YES, his policy means different things to different people – but that’s why it will work. It also locks Cameron into a debate he can’t win, says John McTernan
Labour has a lot to thank Jacques Delors for. Until his speech to the TUC in 1988, the issue of Europe had split the Labour Party just as severely as it had split the Tory Party since the Common Market was established. Little Englander Conservatism was matched by an equally visceral opposition on the Left to joining a “bosses’ club”. The depth of the division was revealed in the 1976 referendum, where both the Cabinet and Shadow Cabinet split and campaigned on opposing sides in the vote.
Paradoxically, it was Margaret Thatcher who can claim credit for creating the circumstances for Labour unity. By pushing so forcefully for the single market – which has been hugely to Britain’s economic benefit – she created a counter-movement for social rights which led to the Social Chapter. This is what Delors, then president of the European Commission, pointed out to the TUC. With one speech the EU had become a bulwark against Thatcherism and the excesses of the market. There – with only a few outliers like the late Bob Crow – the labour movement has left it since then.
It is within the Tory Party that the issue of Europe has remained a running sore. Again, Baroness Thatcher can claim the credit. In her rhetoric she was a ferocious critic of the EU, but in her actions she was an integrationist. She left a legacy in which you could be proudly Thatcherite and equally strongly pro- or anti-Europe. In the end, it is the words not the actions over Europe that have shaped the modern Tory Party. Since the Maastricht Treaty, they have not stopped talking about Europe – and it has not won them a single vote.
The latest contortion is David Cameron’s contradictory position. He is a pro-European, but he wants a referendum. Though that vote can’t be held now. In theory, that is because he wants a re-negotiated deal to be put to the electorate. In reality, it is because he couldn’t get a vote through Parliament. Senior Commission officials are desperately searching around for some concessions that they can make to Cameron, but believe that all of his agenda can be delivered already within the existing treaties.
For Tory backwoodsmen, all this is beside the point. They are reminiscent of nothing so much as the Bennite Left – with the delicious irony that he too was a famous campaigner against the Common Market. These Tories are not satisfied with Cameron’s promise of a referendum. Increasingly, they are contemplating a complete break with the EU – a “Brexit”, or British exit.
Enter Ed Miliband, once again showing his cool head and strategic patience. When, last year, Cameron announced the 2017 EU vote, Miliband suffered a barrage of advice telling him to match the pledge and take it off the table. He demurred, and held his counsel. He has taken punishment for this – but only among the chatterati. And while he has been silent on the EU, the Tories have been unceasingly and unhealthily obsessed with it. Remember, this is a government that abstained on its own Queen’s Speech last year for fear of a Tory back-bench rebellion.
Judging the time to be right, this week Ed Miliband made his position clear. There will be no referendum. Or, contrariwise, there will be a referendum. All depending on which paper you read. Some call that confusion. I call it a result.
The truth is that there will be no referendum under a Miliband government. Why should there be? He believes in the EU and Britain’s continued membership. So do his party, and his voters. If being anti-EU floats your boat, you have long gone to the Tories, or – more likely – UKIP.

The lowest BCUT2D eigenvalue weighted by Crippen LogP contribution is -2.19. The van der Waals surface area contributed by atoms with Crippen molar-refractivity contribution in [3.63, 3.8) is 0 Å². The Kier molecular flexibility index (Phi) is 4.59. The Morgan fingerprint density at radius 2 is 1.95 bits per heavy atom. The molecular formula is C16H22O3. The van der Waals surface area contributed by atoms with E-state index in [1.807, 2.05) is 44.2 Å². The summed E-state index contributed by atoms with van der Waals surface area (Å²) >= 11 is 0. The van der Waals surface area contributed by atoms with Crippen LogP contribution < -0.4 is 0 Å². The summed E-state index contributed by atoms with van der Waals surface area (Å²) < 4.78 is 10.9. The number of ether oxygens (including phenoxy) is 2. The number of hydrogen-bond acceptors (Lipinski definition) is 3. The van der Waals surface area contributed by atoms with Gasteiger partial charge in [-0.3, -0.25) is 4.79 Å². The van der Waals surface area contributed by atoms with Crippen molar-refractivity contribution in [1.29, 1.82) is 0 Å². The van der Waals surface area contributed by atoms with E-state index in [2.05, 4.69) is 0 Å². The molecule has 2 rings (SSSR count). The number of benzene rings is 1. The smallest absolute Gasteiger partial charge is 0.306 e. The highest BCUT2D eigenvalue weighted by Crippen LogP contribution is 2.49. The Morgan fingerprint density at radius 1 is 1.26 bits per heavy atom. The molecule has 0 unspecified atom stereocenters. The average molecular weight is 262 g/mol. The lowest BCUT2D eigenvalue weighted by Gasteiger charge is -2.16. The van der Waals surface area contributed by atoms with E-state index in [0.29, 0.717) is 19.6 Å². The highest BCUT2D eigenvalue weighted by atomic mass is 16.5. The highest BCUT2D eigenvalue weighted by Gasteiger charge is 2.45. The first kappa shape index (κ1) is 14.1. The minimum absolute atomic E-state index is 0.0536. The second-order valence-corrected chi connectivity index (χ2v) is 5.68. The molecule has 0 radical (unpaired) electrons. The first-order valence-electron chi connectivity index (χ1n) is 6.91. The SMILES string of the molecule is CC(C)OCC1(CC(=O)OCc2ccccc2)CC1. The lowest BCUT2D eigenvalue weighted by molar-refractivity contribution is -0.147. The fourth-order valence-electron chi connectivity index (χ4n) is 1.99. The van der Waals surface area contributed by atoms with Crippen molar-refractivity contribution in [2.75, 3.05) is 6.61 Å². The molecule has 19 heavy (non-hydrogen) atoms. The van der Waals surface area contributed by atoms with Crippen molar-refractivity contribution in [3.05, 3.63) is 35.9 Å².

If there is to be an incoming Labour government, Miliband wants it to talk about inequality, the living wage, labour market reform, house-building, infrastructure, education, the NHS – anything except Europe.
With a radical programme of political change, the last thing Ed wants is the first two years hijacked by a debate about Europe in which he would have to tell the voters: “Sorry to bother you, but we’re already in the EU. And, yes, I want us to stay in the EU. Which, admittedly, we could do without a vote. But anyway, I just thought we should have one…” As a stirring call to arms, it’s not quite the Gettysburg Address, is it?
Is Miliband saying one thing to one group and something completely different to others? Technically, yes he is. In reality, he has made a conditions-based promise to hold an in/out vote on the EU in the full knowledge that those conditions will never be met. Commentators and strategists know he has taken the issue of the table. As do business leaders – who are mightily relieved, and who also needed a lollipop from Labour after Ed’s promise to hike the top rate of tax to 50p. As for voters, well he has avoided the trap of being painted as anti-democratic. When Cameron taunts that we’ll only get a referendum under the Tories, Miliband can argue that major treaty change will trigger one with Labour. Voters won’t mind at all when one doesn’t arise. Is he riding two horses at once? Yes. But as Harold Wilson said, if you can’t do that, you shouldn’t be in the circus.
Lord Ashcroft has wisely observed that Miliband has laid a trap for the Tories – and it is one into which they feel impelled to throw themselves. The temptation is for Tories to differentiate themselves with the referendum promise. The problem is that should be a narrow-cast message – aimed only at UKIP defectors. An electorate that hears Ed talking about real issues and Tories talking about the EU will warm to Labour.
This was a smart move by Miliband. It holds the wound open on the Tory side. It closes down an issue for him. The message will cut through, and any criticism of handling its delivery will be washed away by next week’s Budget.